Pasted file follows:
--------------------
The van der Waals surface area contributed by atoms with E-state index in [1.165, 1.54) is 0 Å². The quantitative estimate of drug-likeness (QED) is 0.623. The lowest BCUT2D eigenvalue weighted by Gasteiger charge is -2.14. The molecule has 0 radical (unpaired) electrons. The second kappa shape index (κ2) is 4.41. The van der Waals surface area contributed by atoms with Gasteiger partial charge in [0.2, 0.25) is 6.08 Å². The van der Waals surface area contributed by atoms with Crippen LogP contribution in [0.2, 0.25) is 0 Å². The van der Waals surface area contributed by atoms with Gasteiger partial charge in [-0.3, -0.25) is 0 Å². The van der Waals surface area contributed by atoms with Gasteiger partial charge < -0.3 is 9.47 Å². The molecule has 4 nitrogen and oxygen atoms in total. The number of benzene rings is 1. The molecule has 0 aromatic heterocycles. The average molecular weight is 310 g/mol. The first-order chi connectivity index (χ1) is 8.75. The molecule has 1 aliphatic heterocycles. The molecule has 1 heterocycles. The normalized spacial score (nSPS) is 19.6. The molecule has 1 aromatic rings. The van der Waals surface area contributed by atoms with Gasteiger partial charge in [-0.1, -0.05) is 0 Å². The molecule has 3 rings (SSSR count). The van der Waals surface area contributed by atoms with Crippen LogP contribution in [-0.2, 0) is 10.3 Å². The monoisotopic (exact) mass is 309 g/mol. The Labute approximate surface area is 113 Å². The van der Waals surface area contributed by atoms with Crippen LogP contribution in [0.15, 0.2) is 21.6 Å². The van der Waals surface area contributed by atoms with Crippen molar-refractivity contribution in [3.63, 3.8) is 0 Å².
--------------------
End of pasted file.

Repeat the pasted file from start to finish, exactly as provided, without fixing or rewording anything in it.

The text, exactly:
The van der Waals surface area contributed by atoms with E-state index in [1.165, 1.54) is 0 Å². The quantitative estimate of drug-likeness (QED) is 0.623. The lowest BCUT2D eigenvalue weighted by Gasteiger charge is -2.14. The molecule has 0 radical (unpaired) electrons. The second kappa shape index (κ2) is 4.41. The van der Waals surface area contributed by atoms with Gasteiger partial charge in [0.2, 0.25) is 6.08 Å². The van der Waals surface area contributed by atoms with Crippen LogP contribution in [0.2, 0.25) is 0 Å². The van der Waals surface area contributed by atoms with Gasteiger partial charge in [-0.3, -0.25) is 0 Å². The van der Waals surface area contributed by atoms with Gasteiger partial charge < -0.3 is 9.47 Å². The molecule has 4 nitrogen and oxygen atoms in total. The number of benzene rings is 1. The molecule has 0 aromatic heterocycles. The average molecular weight is 310 g/mol. The first-order chi connectivity index (χ1) is 8.75. The molecule has 1 aliphatic heterocycles. The molecule has 1 heterocycles. The normalized spacial score (nSPS) is 19.6. The molecule has 1 aromatic rings. The van der Waals surface area contributed by atoms with Gasteiger partial charge in [-0.1, -0.05) is 0 Å². The molecule has 3 rings (SSSR count). The van der Waals surface area contributed by atoms with Crippen LogP contribution in [-0.2, 0) is 10.3 Å². The monoisotopic (exact) mass is 309 g/mol. The Labute approximate surface area is 113 Å². The van der Waals surface area contributed by atoms with Crippen LogP contribution in [0.15, 0.2) is 21.6 Å². The van der Waals surface area contributed by atoms with Crippen molar-refractivity contribution in [3.63, 3.8) is 0 Å².